Schools Week checked Cameron's assertion that the free schools programme has resulted in more new schools being set up since 2010 than at any time in history.

Not so. There were 657 secondary schools built between 1955-1960. The total number of open and approved free schools of all types (primary, secondary, special, sixth-forms etc) is 412. And some of those were already in existence as independent schools.

More dodgy data from the Gov't.

Janet Downs's picture
Tue, 10/03/2015 - 15:48

Speaking on Today yesterday, Jonathan Simons said at least free schools hadn't done any harm. But harm is done if funds are taken from other schools to fund free schools where there's no need for extra places or when money is spent unwisely on potential sites for free schools.

Private Eye, latest edition, gives an example of the EFA spending £1.16m of a 'posh three-bedroomed "historic residence"' for a free school in Reading. The EFA, the Eye says, is only now consulting through Reading council on where to put the proposed school after locals complained the house was in a quiet residential area and wasn't suitable for a 350-pupil primary school.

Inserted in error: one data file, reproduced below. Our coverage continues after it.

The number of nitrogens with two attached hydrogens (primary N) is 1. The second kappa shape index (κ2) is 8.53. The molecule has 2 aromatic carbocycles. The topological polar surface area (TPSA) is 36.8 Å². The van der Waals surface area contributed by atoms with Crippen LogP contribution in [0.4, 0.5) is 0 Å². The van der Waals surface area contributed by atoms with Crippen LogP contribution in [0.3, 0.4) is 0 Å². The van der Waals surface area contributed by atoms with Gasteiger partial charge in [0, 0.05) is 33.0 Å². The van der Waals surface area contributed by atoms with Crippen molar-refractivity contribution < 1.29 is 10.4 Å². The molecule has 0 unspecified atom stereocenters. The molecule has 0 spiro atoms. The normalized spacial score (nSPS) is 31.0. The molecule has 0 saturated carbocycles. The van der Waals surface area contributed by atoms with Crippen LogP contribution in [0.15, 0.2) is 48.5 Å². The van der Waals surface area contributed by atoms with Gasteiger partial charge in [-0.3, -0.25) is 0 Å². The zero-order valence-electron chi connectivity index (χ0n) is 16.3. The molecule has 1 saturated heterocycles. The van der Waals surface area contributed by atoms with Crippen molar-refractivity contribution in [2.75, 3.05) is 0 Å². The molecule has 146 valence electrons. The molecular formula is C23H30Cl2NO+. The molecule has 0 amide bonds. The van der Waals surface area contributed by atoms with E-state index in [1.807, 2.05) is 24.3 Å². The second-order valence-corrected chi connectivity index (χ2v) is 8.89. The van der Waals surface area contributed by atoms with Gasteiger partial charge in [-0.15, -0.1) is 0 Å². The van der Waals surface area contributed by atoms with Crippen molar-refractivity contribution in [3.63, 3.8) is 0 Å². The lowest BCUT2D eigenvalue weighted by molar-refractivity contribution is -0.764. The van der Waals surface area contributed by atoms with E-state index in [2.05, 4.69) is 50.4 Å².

The consultation names possible sites including some playing fields, a rec and some woodland and meadow. But the EFA has added an extra option - a farm outside Reading in South Oxfordshire.

Janet Downs's picture
Tue, 10/03/2015 - 16:34

A FactCheck by the Conversation found there was no 'empirical basis' for Morgan's statements that free schools were raising standards in nearby schools, were popular or effective. It said:

'It is neither definitely untrue nor definitely true. There are reasons for scepticism, but there is simply insufficient evidence to establish any of the three claims for wider local spill-overs, for popularity nor for effectiveness.'

Janet Downs's picture
Tue, 10/03/2015 - 16:43

Politics UK also finds the claims made in the Policy Exchange report to be invalid. It quotes this passage from the report admitting there's no conclusive evidence.